Many life lessons.  Many.  Think about the whole structure of it all.  Each week you have a game.  What does that mean?  Each week I get a new opportunity.  Regardless of how last week went, we can make it better right now.  Regardless of how things may have gone against you, you can fix it right now.

It teaches you to get back up.  You got to have battles.  You've got to lose battles and fight through the losses, and football teaches you that.  Jimmy Johnson's favorite quote ‑‑ and I say it all the time when I'm talking to people ‑‑ Each day you get better or worse.  There is so such thing as staying the same.  You either make a choice to get better or make a choice to get worse.

And that's the truth.  Each day you got an opportunity to get better or get worse.  Which of them are you choosing to do?  There are so many lessons.  The famous head football coaches, whatever they are teaching you on the football field, trust me, you can apply it in life.  The great ones, they do that.  That's why they're so successful.

Last year in talking to Troy before his induction, I asked him to talk about the one game in his career that kind of epitomized what he did.  I have a feeling that same game will come up with you.  That was that NFC Championship game in 1994.
Golly, guys.  Isn't that funny guys?  And it is.  It is.  It is one of the most memorable games.

And you lost that game.  But there was so much more to it.
Yeah, and we lost the game.  But Troy talks about it all the time, and Troy will tell - and I think that speaks to his pathology, and of course the type of person that he is.  After leading us to three Super Bowls, the game you remember, one of your most memorable games, is the '94 NFC Championship, a game we lost.

But we gave all we had.  Even though we didn't play well early we never quit.  We kept going.  That's all a leader can ask for.  Yeah, it was one of my most memorable games.

You were talking about lessons in life that you have learned through your life even though you went through troubled times.  Do you think that your induction serves like a lesson for other players?
I will continue to live and try to do the right things.  If that serves as an example, then so be it, and God bless it.  I think some of the indiscretions, some of the mistakes I have made off the field, certainly when I go speak with some of the players or some of the guys that are having problems, it helps lend an ear.

Because they say, I know Michael has gone through it.  It's been pretty public.  In their eyes I'm doing well, and I am doing well.  I'm being blessed and everything.  So it gives people hope when they see someone else that has had struggles and they're doing fine.  It gives them hope that all I got to do is hold on and try to do the right thing and I can turn things around.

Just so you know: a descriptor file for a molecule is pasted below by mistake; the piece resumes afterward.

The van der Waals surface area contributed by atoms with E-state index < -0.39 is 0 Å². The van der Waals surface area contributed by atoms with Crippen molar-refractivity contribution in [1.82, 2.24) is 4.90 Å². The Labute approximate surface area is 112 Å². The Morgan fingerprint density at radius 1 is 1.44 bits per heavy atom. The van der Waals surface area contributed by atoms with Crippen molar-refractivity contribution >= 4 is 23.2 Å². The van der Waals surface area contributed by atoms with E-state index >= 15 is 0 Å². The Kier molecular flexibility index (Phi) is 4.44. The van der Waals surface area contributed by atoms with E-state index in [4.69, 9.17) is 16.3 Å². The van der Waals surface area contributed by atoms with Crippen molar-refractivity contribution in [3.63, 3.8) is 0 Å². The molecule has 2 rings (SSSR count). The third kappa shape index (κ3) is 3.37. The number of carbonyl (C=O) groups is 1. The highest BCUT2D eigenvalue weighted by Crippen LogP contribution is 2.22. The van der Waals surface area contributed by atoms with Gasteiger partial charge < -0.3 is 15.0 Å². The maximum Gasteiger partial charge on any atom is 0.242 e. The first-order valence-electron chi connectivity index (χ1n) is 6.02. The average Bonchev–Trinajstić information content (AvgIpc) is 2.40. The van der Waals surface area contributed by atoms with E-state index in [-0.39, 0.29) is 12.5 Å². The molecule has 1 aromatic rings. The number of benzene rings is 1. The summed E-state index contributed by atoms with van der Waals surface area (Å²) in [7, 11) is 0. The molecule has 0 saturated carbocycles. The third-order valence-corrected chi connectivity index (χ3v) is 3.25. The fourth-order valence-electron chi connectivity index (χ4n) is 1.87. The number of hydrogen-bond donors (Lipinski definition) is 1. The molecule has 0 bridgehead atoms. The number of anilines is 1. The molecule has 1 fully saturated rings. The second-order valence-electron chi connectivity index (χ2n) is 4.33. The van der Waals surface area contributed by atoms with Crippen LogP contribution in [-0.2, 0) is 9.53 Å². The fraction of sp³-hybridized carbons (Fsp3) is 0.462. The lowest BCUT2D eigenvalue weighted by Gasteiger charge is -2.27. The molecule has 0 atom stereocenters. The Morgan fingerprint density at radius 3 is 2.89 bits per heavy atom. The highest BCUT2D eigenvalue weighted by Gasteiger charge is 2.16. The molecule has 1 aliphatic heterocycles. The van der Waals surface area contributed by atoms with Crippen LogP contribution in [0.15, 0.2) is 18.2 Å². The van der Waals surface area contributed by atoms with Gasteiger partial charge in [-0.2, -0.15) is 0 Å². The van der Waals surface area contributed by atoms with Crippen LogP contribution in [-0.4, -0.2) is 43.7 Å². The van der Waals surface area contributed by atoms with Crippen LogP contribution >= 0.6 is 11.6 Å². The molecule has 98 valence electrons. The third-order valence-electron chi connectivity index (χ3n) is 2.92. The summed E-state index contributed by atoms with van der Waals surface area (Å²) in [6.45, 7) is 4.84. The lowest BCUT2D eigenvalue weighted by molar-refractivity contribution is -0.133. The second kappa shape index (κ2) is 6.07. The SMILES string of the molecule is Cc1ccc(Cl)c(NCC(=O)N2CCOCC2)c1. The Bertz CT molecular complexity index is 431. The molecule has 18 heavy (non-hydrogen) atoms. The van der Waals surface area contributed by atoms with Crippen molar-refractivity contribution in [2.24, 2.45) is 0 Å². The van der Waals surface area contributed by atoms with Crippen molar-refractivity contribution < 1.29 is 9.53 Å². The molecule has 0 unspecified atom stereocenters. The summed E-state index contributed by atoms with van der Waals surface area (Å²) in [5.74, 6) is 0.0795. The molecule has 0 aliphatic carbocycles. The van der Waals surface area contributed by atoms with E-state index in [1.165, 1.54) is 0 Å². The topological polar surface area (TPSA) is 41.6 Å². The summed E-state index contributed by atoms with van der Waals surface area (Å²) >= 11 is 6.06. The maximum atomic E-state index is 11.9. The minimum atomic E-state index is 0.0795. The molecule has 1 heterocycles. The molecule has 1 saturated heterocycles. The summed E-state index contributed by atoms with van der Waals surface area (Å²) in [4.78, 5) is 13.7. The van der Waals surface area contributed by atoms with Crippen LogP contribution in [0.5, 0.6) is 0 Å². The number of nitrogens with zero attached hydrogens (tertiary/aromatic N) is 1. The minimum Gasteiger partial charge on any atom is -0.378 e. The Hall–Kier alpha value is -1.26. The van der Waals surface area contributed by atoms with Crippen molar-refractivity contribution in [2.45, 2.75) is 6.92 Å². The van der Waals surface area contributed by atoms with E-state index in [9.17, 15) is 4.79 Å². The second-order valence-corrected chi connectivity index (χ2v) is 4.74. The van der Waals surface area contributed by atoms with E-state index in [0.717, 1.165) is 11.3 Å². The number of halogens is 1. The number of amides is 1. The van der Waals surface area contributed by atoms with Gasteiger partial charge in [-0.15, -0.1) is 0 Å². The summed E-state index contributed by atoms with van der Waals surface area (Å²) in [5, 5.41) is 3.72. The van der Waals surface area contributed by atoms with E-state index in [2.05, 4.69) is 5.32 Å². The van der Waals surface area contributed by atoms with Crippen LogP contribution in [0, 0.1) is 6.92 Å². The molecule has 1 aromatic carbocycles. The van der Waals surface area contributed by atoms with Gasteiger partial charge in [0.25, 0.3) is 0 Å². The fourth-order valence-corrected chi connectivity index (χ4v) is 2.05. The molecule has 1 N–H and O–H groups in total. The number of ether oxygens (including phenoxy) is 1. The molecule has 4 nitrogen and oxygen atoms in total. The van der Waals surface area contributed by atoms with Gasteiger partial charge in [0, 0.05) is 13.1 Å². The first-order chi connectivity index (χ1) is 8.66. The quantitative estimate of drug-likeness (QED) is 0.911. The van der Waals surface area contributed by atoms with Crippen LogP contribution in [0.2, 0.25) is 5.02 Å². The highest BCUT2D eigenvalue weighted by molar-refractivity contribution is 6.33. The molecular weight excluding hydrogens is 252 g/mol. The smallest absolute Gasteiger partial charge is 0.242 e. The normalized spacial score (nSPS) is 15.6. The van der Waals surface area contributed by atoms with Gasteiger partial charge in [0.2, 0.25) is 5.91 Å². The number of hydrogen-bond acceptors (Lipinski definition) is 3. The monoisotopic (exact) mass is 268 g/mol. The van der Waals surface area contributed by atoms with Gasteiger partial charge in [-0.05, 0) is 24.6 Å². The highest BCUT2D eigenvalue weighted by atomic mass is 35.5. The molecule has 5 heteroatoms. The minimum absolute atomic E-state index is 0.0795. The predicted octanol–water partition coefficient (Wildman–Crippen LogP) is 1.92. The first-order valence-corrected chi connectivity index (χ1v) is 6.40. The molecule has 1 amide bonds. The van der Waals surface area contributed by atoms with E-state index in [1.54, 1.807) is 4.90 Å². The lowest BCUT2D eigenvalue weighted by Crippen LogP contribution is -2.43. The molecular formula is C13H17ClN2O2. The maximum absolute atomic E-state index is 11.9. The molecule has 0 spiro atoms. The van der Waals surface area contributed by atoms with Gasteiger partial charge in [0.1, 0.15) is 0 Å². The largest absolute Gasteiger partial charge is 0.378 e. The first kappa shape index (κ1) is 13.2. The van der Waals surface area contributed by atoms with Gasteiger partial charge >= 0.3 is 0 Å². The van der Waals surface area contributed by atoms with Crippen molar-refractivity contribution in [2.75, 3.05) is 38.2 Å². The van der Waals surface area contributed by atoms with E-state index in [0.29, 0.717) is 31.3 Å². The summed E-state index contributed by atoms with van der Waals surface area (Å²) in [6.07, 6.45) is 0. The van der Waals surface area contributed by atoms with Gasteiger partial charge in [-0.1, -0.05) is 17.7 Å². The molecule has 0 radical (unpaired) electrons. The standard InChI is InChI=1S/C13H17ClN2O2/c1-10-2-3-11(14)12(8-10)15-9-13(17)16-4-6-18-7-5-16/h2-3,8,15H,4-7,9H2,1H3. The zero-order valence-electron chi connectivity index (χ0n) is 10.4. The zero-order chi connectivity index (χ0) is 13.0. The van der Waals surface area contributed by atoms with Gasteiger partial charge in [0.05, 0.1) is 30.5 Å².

I appreciate that more now.  Much more than I did then.

The last time I saw you obviously you were hobbling around from that flag football game.
Yeah.  And he asked me do I want to play anymore ball.

How you doing now?
MICHAEL IRVIN:  I'm doing well now.  I just took the little boot off because I didn't want to be walking up in Canton with people talking about how tough of a player I am and how tough I played and here I am walking up in a boot.  Just seemed like it wouldn't play off right.

But I'm doing fine.  Thanks for asking.  I did get the boot off and I'm back trying to work out.  I look good, guys.  I look good and work out really hard, but there's a difference between glitter and gold.  Both are shiny, but glitter gets close to heat and melts and gold purifies, and I'm just glitter.

Did you regret any part of your whole career in the NFL?
I regret some of the things that happened off the football field.  The things on the football field, you know, I can't complain about career.  I do believe sometimes my old age, I sit back sometimes with guys, Troy or Emmitt or those guys and we talk about, We should have won or could have won. We should have won five Super Bowls.  Because now you see how short of a time it is and how quick it's gone.

At the time, you're in it you're just in it.  You don't know, Hey, you know what, this thing's going to be over soon.  We have this where, we can do this forever.  We can just keep playing forever.  We'll never stop.

But that day you stop playing, it does come.  So I wish we could have won five.  I don't regret my career on the football field, but at 41 I regret some of the mistakes I made off the football field.

How does to feel that you be part of this ceremony in Canton, Ohio?
It's funny for me here, because you guys know how I like to have fun and push the confidence button until it's bulging and cocky.  But I really have been humbled by it all.  I don't think that I understood they enormity and size of the whole affair.

I truly believe that I didn't understand it, and I'm learning more and more about it as we get closer and closer.  I sit back and say, wow, because I've actually been--and it's hard to get me this way--just kind of embarrassed with it.  And they're so happy for me and they're so sincere and I appreciate it.  But it's kind of like, Oh, God I don't know if I deserve this, so it kind of embarrasses you a little bit.